Polars now allows you to write Parquet files even when the file is too large to fit in memory. It does this by using streaming to process data in batches and then writing these batches to a Parquet file with a method called
In recent months Polars has added a streaming approach where larger-than-memory datasets can be processed in batches so that they fit into memory. If you aren’t familiar with streaming see this video where I process a 30 Gb dataset on a not-very-impressive laptop.
However, a limitation of streaming has been that the output of the query must fit in memory as a
Polars now has a
sink_parquet method which means that you can write the output of your streaming query to a Parquet file. This means that you can process large datasets on a laptop even if the output of your query doesn’t fit in memory.
In this example we process a large Parquet file in lazy mode and write the output to another Parquet file with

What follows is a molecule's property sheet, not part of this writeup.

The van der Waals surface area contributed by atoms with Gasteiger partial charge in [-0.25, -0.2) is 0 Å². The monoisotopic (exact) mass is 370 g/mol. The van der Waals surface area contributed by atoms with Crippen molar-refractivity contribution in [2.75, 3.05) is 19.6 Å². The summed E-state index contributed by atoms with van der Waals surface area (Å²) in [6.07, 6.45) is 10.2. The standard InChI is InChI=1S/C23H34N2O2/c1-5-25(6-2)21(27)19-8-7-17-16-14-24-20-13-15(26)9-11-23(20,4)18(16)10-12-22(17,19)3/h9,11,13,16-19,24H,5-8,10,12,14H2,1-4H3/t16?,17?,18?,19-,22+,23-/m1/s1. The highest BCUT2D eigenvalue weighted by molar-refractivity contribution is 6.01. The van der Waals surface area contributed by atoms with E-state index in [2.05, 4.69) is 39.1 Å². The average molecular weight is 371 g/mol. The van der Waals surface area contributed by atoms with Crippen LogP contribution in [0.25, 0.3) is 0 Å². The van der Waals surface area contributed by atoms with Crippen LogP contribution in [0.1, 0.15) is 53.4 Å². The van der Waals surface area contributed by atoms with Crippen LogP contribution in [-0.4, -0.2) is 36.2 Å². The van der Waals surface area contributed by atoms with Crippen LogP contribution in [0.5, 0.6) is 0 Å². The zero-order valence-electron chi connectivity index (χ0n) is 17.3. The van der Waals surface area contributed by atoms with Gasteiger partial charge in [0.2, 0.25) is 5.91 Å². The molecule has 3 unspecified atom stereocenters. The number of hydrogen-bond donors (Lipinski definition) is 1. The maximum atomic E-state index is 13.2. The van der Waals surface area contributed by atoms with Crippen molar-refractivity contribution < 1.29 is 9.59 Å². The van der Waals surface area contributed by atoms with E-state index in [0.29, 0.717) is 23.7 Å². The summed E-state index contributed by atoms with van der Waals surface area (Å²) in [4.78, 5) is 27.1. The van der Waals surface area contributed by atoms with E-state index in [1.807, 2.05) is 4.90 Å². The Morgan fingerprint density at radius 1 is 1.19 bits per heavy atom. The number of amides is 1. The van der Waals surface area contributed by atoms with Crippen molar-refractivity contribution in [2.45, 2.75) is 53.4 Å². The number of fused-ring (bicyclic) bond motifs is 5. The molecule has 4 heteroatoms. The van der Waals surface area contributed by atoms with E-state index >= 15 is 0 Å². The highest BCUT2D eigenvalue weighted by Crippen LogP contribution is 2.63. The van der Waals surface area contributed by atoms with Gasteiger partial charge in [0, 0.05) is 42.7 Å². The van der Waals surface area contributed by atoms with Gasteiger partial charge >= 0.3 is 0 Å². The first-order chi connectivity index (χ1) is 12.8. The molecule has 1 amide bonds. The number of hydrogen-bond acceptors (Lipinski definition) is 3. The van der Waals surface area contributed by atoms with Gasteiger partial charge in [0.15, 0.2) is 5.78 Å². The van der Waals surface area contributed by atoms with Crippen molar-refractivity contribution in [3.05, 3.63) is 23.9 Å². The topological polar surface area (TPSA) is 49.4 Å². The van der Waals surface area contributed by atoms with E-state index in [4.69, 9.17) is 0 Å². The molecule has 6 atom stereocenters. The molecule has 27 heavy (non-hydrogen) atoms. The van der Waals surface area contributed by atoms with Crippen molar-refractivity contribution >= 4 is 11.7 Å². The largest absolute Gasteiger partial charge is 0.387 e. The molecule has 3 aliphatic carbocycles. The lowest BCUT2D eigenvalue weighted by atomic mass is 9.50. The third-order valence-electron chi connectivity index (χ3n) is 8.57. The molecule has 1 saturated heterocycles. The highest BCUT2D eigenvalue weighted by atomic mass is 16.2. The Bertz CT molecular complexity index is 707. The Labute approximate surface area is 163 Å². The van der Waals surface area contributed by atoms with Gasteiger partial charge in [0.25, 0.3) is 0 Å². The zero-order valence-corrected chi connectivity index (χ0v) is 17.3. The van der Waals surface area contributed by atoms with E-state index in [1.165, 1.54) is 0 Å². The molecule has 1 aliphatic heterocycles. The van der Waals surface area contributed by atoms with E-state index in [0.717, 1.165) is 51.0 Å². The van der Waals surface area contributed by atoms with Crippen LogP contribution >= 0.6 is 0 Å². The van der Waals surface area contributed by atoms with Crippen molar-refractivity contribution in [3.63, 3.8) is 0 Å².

1 2 3 4 5 6 7 8 9 10 import polars as pl ( pl.scan_parquet(large_parquet_file_path) .groupby("passenger_count") .agg( pl.col("tip_amount") ) .sink_parquet(output_parquet_file_path) )
Unlike a normal lazy query we evaluate the query and write the output by calling
sink_parquet instead of
One great use case for
sink_parquet is converting one or more large CSV files to Parquet so the data is much faster to work with. This process can be tedious and time-consuming to do manually, but with Polars wWe can do this as follows:
1 2 3 4 ( pl.scan_csv("*.csv") .sink_parquet(output_parquet_file_path) )
There are some limitations to be aware of. Streaming does not work for all operations in Polars and so you may get an out-of-memory exceptions if your query does not support streaming.
You can learn more about
sink_parquet here in the official docs including options to set compression level and row group statistics.
Want to know more about Polars for high performance data science and ML? Then you can: